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Sampey-Drago Leaves Fear Behind In NHRA Return

| Senior Writer, RacinToday.com Sunday, September 21 2014

Angelle Sampey-Drago made her return to bikes this weekend. (RacinToday/HHP photo by Harold Hinson)

By John Sturbin | Senior Writer

ENNIS, Texas – Angelle Sampey-Drago says any fear she had about climbing back aboard the seat of a Pro Stock Motorcycle was resolved when she made her first test run in seven years.

“It was a different fear.  It’s because I’m a mom now,” said Sampey-Drago, a three-time NHRA world champion and drag racing’s winningest female. “I’ve been praying that I just want to be safe. I need to go home to my daughter. If something happens to me and I get hurt, I will never forgive myself for getting back on this motorcycle. That’s my biggest concern.”

Ava Jane Drago is 3 ½-years-old, her mom’s biggest fan and her mom’s biggest concern. But at the request of Angelle, Ava Jane was not at the Texas Motorplex this weekend for Sunday’s final eliminations of the 29th annual AAA Texas NHRA FallNationals.

“She came with us to do the test session last week (in Valdosta, Ga.),” Sampey-Drago, 44, said as her race weekend cranked-up at the all-concrete facility. “She watched me put the helmet on. She watched me get on the bike. She watched me go down the track. I came back and she said, `Mommy, you race good…you won!’ That just felt so good. I want to do this with her this time. I know I’m not going to be able to have her with me all the time. She’s not here now; I wanted to get the first race out of the way and not have too many distractions.”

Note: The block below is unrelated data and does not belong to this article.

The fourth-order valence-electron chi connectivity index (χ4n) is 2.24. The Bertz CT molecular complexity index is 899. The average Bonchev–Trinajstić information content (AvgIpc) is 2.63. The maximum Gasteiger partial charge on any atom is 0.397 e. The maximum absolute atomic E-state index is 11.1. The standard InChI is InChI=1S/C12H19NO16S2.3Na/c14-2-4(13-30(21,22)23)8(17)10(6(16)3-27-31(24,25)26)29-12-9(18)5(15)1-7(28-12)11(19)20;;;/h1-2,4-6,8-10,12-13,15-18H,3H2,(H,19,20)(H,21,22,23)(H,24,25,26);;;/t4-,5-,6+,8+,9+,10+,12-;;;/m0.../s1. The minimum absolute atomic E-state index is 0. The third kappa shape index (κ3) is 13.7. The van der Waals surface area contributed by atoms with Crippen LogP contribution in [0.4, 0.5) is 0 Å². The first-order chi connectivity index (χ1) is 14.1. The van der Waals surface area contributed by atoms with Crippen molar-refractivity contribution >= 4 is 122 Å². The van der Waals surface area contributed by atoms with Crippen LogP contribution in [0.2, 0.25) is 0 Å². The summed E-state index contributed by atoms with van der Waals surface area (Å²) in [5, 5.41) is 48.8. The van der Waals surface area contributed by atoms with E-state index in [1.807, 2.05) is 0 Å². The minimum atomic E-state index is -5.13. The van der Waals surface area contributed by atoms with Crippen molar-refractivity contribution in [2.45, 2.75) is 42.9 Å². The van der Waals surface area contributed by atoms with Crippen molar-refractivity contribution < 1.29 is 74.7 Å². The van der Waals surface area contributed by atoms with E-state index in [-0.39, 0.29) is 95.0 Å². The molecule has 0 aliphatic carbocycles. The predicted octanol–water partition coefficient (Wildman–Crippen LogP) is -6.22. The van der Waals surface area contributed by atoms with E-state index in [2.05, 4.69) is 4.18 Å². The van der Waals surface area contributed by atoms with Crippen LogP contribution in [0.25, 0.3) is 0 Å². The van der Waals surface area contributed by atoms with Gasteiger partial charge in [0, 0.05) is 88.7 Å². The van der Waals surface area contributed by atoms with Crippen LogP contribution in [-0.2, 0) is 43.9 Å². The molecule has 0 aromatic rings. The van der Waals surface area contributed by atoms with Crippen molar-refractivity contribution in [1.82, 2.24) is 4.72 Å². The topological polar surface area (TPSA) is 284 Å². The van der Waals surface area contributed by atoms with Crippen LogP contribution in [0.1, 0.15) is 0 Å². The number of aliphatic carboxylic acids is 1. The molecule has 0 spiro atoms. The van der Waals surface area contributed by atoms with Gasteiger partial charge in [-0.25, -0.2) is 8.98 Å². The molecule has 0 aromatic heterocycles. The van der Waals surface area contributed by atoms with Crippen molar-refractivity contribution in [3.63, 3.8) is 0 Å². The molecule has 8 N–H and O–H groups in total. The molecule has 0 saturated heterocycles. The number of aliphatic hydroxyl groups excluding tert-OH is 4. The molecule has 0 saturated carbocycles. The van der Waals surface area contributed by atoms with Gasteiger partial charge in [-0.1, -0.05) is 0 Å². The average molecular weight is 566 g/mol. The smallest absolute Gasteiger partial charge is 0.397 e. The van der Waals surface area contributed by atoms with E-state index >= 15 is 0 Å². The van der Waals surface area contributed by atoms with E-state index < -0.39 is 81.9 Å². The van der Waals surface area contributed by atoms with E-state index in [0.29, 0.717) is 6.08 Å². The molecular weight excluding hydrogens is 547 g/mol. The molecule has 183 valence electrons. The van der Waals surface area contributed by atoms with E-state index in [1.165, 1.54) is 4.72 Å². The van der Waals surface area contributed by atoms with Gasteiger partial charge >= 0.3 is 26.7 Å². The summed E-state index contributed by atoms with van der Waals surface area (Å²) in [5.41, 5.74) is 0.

Sampey-Drago’s fulltime mommy-only duties ended last weekend at zMAX Dragway in Concord, N.C., where team-owners George and Jackie Bryce of Star Racing announced a deal that will carry Angelle into the 2015 season.

“George had talked about how Star Racing is going to be celebrating their 35thanniversary next year,” Sampey-Drago said. “They wanted to do something big and exciting.” Enter Angelle, who will team with Chaz Kennedy fulltime in the Mello Yello Drag Racing Series, with the remainder of the current schedule reserved for scraping off rust.

To that end Angelle qualified her S&S-powered Buell 12th on the 16-bike ladder for what is Round 2 of the six-event Countdown to the Championship. Angelle’s best quarter-mile pass was 6.988-seconds at 187.50 mph. For comparison, the pole was captured by three-time world champion Eddie Krawiec at 6.841-seconds and 194.83 mph aboard his Screamin’ Eagle Vance & Hines Harley-Davidson V-Rod.

Angelle’s race day ended via a first-round loss to John Hall. The No. 8 qualifier, Hall posted a quicker reaction time than Sampey-Drago at the starting line Christmas Tree _ 0.020-seconds to 0.056-seconds _ en route to a winning pass of 6.975-seconds at 192.82 mph aboard his Matt Smith Racing Buell. Angelle’s numbers were 6.978-seconds at 182.45 mph. Six of 16 riders, including No. 1 qualifier Krawiec, posted slower reaction times than Sampey-Drago.

“I am not where I want to be as far as shape-wise,” said Sampey-Drago, a diminutive 5-foot-1. “When I retired, I was in the best shape of my life. I was training in ju-jitsu and mixed martial arts. I had muscles. I was lean. I’m the same weight that I was (112 to 115 pounds), but I don’t have the muscle I had then. I don’t think I have the strength that I had then.